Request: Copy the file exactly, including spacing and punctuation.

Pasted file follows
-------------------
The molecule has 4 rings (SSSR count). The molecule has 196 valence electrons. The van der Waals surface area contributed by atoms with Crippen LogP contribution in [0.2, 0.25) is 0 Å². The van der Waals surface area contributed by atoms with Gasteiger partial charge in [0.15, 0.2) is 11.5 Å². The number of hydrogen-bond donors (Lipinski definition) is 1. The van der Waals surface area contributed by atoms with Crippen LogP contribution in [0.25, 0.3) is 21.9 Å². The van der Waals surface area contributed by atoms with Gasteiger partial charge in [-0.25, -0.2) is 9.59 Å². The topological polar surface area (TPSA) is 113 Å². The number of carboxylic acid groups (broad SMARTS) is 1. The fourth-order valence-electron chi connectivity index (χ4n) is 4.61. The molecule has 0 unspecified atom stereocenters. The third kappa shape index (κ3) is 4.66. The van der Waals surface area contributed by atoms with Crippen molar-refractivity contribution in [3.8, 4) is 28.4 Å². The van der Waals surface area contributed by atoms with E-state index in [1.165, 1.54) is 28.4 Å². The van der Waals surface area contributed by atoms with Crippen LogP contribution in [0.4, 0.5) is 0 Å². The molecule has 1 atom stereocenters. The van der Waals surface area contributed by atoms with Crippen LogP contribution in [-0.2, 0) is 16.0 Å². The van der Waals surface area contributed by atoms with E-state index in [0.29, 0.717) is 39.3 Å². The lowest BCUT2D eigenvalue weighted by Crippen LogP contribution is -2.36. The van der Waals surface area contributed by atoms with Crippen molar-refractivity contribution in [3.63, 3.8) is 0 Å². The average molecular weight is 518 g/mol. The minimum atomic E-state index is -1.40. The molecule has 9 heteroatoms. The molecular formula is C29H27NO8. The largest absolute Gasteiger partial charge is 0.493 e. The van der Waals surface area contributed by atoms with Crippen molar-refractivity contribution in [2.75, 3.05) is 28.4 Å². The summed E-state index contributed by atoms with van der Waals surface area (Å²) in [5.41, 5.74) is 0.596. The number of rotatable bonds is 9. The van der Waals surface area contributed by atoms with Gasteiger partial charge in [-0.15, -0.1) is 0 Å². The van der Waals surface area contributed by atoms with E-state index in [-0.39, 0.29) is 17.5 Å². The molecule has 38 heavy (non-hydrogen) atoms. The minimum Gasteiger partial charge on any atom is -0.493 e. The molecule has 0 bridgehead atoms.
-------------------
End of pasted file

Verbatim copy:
The molecule has 4 rings (SSSR count). The molecule has 196 valence electrons. The van der Waals surface area contributed by atoms with Crippen LogP contribution in [0.2, 0.25) is 0 Å². The van der Waals surface area contributed by atoms with Gasteiger partial charge in [0.15, 0.2) is 11.5 Å². The number of hydrogen-bond donors (Lipinski definition) is 1. The van der Waals surface area contributed by atoms with Crippen LogP contribution in [0.25, 0.3) is 21.9 Å². The van der Waals surface area contributed by atoms with Gasteiger partial charge in [-0.25, -0.2) is 9.59 Å². The topological polar surface area (TPSA) is 113 Å². The number of carboxylic acid groups (broad SMARTS) is 1. The fourth-order valence-electron chi connectivity index (χ4n) is 4.61. The molecule has 0 unspecified atom stereocenters. The third kappa shape index (κ3) is 4.66. The van der Waals surface area contributed by atoms with Crippen molar-refractivity contribution in [3.8, 4) is 28.4 Å². The van der Waals surface area contributed by atoms with E-state index in [1.165, 1.54) is 28.4 Å². The van der Waals surface area contributed by atoms with Crippen LogP contribution in [0.4, 0.5) is 0 Å². The molecule has 1 atom stereocenters. The van der Waals surface area contributed by atoms with Crippen LogP contribution in [-0.2, 0) is 16.0 Å². The van der Waals surface area contributed by atoms with E-state index in [0.29, 0.717) is 39.3 Å². The lowest BCUT2D eigenvalue weighted by Crippen LogP contribution is -2.36. The van der Waals surface area contributed by atoms with Crippen molar-refractivity contribution in [3.63, 3.8) is 0 Å². The average molecular weight is 518 g/mol. The minimum atomic E-state index is -1.40. The molecule has 9 heteroatoms. The molecular formula is C29H27NO8. The largest absolute Gasteiger partial charge is 0.493 e. The van der Waals surface area contributed by atoms with Crippen molar-refractivity contribution in [2.75, 3.05) is 28.4 Å². The summed E-state index contributed by atoms with van der Waals surface area (Å²) in [5.41, 5.74) is 0.596. The number of rotatable bonds is 9. The van der Waals surface area contributed by atoms with Gasteiger partial charge in [-0.15, -0.1) is 0 Å². The van der Waals surface area contributed by atoms with E-state index in [-0.39, 0.29) is 17.5 Å². The molecule has 38 heavy (non-hydrogen) atoms. The minimum Gasteiger partial charge on any atom is -0.493 e. The molecule has 0 bridgehead atoms.